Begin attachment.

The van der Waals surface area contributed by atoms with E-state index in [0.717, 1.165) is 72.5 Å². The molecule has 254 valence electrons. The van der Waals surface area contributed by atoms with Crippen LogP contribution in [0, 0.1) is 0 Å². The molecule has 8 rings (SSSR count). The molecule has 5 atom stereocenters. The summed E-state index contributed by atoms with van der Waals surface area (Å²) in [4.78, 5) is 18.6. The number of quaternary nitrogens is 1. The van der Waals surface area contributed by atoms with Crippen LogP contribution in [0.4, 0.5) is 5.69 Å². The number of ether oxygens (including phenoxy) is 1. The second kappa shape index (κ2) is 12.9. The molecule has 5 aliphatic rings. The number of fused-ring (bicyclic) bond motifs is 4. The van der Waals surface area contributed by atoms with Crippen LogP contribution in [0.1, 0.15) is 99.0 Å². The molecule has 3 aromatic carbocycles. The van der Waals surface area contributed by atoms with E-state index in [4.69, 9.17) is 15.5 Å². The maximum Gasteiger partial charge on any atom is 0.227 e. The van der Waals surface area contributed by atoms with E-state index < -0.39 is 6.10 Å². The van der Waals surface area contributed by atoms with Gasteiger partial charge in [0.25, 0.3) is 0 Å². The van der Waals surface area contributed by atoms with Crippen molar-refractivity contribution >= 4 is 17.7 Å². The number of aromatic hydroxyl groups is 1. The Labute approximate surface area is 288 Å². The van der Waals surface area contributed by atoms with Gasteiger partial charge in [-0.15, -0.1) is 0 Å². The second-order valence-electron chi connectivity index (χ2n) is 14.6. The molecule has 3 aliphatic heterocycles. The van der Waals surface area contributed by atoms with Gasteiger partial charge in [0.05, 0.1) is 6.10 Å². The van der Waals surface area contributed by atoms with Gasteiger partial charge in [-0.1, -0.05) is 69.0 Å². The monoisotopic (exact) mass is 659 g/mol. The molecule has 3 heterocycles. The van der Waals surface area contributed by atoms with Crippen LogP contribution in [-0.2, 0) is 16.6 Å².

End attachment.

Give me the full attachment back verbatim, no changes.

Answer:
The van der Waals surface area contributed by atoms with E-state index in [0.717, 1.165) is 72.5 Å². The molecule has 254 valence electrons. The van der Waals surface area contributed by atoms with Crippen LogP contribution in [0, 0.1) is 0 Å². The molecule has 8 rings (SSSR count). The molecule has 5 atom stereocenters. The summed E-state index contributed by atoms with van der Waals surface area (Å²) in [4.78, 5) is 18.6. The number of quaternary nitrogens is 1. The van der Waals surface area contributed by atoms with Crippen LogP contribution in [0.4, 0.5) is 5.69 Å². The number of ether oxygens (including phenoxy) is 1. The second kappa shape index (κ2) is 12.9. The molecule has 5 aliphatic rings. The number of fused-ring (bicyclic) bond motifs is 4. The van der Waals surface area contributed by atoms with Crippen LogP contribution in [0.1, 0.15) is 99.0 Å². The molecule has 3 aromatic carbocycles. The van der Waals surface area contributed by atoms with E-state index in [4.69, 9.17) is 15.5 Å². The maximum Gasteiger partial charge on any atom is 0.227 e. The van der Waals surface area contributed by atoms with E-state index < -0.39 is 6.10 Å². The van der Waals surface area contributed by atoms with Gasteiger partial charge in [0.25, 0.3) is 0 Å². The van der Waals surface area contributed by atoms with Crippen molar-refractivity contribution >= 4 is 17.7 Å². The number of aromatic hydroxyl groups is 1. The Labute approximate surface area is 288 Å². The van der Waals surface area contributed by atoms with Gasteiger partial charge in [-0.15, -0.1) is 0 Å². The second-order valence-electron chi connectivity index (χ2n) is 14.6. The molecule has 3 aliphatic heterocycles. The van der Waals surface area contributed by atoms with Gasteiger partial charge in [0.05, 0.1) is 6.10 Å². The van der Waals surface area contributed by atoms with Gasteiger partial charge in [-0.1, -0.05) is 69.0 Å². The monoisotopic (exact) mass is 659 g/mol. The molecule has 3 heterocycles. The van der Waals surface area contributed by atoms with Crippen LogP contribution in [-0.2, 0) is 16.6 Å².